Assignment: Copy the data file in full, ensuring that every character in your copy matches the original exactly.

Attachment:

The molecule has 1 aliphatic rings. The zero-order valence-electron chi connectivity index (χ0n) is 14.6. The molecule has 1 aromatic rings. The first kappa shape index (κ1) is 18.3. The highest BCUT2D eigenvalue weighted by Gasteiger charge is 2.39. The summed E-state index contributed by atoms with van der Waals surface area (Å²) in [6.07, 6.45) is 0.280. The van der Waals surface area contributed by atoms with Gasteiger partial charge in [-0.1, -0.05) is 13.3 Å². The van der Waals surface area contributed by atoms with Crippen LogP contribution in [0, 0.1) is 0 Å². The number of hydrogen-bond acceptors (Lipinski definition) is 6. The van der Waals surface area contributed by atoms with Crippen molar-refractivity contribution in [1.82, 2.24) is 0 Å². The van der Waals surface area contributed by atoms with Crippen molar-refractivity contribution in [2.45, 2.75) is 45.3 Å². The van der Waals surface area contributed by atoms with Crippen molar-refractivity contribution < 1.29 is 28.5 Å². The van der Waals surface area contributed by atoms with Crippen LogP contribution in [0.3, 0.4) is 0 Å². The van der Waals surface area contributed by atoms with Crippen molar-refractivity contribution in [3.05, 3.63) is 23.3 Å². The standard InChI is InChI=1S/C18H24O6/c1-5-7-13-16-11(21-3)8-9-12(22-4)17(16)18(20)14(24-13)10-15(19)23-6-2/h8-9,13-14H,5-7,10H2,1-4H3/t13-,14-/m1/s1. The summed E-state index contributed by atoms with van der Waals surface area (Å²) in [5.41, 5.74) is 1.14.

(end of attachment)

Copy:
The molecule has 1 aliphatic rings. The zero-order valence-electron chi connectivity index (χ0n) is 14.6. The molecule has 1 aromatic rings. The first kappa shape index (κ1) is 18.3. The highest BCUT2D eigenvalue weighted by Gasteiger charge is 2.39. The summed E-state index contributed by atoms with van der Waals surface area (Å²) in [6.07, 6.45) is 0.280. The van der Waals surface area contributed by atoms with Gasteiger partial charge in [-0.1, -0.05) is 13.3 Å². The van der Waals surface area contributed by atoms with Crippen LogP contribution in [0, 0.1) is 0 Å². The number of hydrogen-bond acceptors (Lipinski definition) is 6. The van der Waals surface area contributed by atoms with Crippen molar-refractivity contribution in [1.82, 2.24) is 0 Å². The van der Waals surface area contributed by atoms with Crippen molar-refractivity contribution in [2.45, 2.75) is 45.3 Å². The van der Waals surface area contributed by atoms with Crippen molar-refractivity contribution < 1.29 is 28.5 Å². The van der Waals surface area contributed by atoms with Crippen LogP contribution in [0.3, 0.4) is 0 Å². The van der Waals surface area contributed by atoms with Crippen molar-refractivity contribution in [3.05, 3.63) is 23.3 Å². The standard InChI is InChI=1S/C18H24O6/c1-5-7-13-16-11(21-3)8-9-12(22-4)17(16)18(20)14(24-13)10-15(19)23-6-2/h8-9,13-14H,5-7,10H2,1-4H3/t13-,14-/m1/s1. The summed E-state index contributed by atoms with van der Waals surface area (Å²) in [5.41, 5.74) is 1.14.